Food Crops & EdiblesGreenhouse & Indoor Gardening

How to Extend your Vegetable Harvest into Winter

We’d all love to have fresh, summer vegetables all year round. One of the best parts of gardening or owning a greenhouse is the ability to enjoy homegrown vegetables. Still, those of us that live in Northern climates must deal with plunging temperatures and stubborn frosts every year. What can be done to extend the summer vegetable harvest past the hard freeze date?

Frost becomes widespread at temperatures below 32°F, but a hard freeze only occurs when temperatures fall below 28°F. In Northern states such as Montana, North Dakota, and Minnesota, the first hard freeze can occur as early as September of every year. When planting to extend the summer harvest, it is crucial that plants are started in the summer months. The summer months provide the necessary light and warmth needed to jumpstart plant growth. If you plant after the first hard freeze, it will be very difficult for your seedlings to receive the amount of light they require for healthy growth, which results in anemic and stunted plants.

Choosing which vegetables to grow is an important part of ensuring a steady harvest throughout the winter months. Dark, leafy vegetables do well at surviving frosts. Spinach, Brussels sprouts, broccoli, arugula, and kale are excellent choices to overwinter. Reddish-purple vegetables are notable for resisting rot caused by winter rains, making them excellent choices for gardeners in the Pacific Northwest. Rosalind broccoli, beets, and red cabbage all contain anthocyanin, which helps them resist rot. Unfortunately, garden staples such as tomatoes and peppers are not as suited to late harvests, as these plants thrive in conditions with excess warmth and moisture.

After picking out your vegetables, you need a place to grow them. Even the hardiest of cold-weather plants will begin to hibernate or eventually succumb to continuous hard freezes without some degree of cold protection. Cold frames are the simplest option for insulating winter plants. The most basic cold frame can be created with wood and an old window, though more advanced cold frames can be created if you’re willing to spend additional money. The interior of the cold frame is then further insulated with straw, thatch, or stone. The frame should be placed in an area that receives direct sunlight, and temperature should be monitored closely. If the cold frame gets too warm (over 45°F), crack open the top layer and allow some air to circulate. Finally, the trickiest part of growing in a cold frame is knowing when to water. Water should be withheld starting two weeks before the first frost, and the soil should never go beyond feeling slightly damp. If your plants are overwatered, the excess water will freeze, displacing the soil and damaging your plants.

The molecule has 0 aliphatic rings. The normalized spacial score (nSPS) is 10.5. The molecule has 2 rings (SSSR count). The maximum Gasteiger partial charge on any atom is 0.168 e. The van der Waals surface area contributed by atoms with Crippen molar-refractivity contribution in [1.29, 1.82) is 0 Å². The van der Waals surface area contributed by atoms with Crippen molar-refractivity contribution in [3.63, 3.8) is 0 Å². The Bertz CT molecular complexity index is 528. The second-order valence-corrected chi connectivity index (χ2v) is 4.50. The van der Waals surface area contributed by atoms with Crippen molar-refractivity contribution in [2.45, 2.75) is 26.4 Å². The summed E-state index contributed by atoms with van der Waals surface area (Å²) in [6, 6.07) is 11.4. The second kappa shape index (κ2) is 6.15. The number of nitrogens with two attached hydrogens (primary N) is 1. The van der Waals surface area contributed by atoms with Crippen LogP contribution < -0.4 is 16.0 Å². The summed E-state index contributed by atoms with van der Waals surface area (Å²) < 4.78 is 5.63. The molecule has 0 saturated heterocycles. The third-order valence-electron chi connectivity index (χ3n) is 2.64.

For the growers who are truly serious about extending their harvest time, the next step up from cold frames is a greenhouse. Greenhouses function along the same principles as a cold frame, though at a much larger and much more energy efficient scale. Greenhouses also offer the ability to install heating devices, which allow the growth of plants that do not tolerate the cold. When determining where to place your plants, those that can tolerate cold weather conditions should be placed along the perimeter of the greenhouse. Plants that do not tolerate cold conditions should remain in the center. If you’re interested in building or upgrading a greenhouse for winter growing, Arcadia GlassHouse is an excellent place to start your search. Arcadia GlassHouse offers professional installation and energy-efficient designs that will take your winter growing to the next level.

Joshua Nichols is the associate editor.

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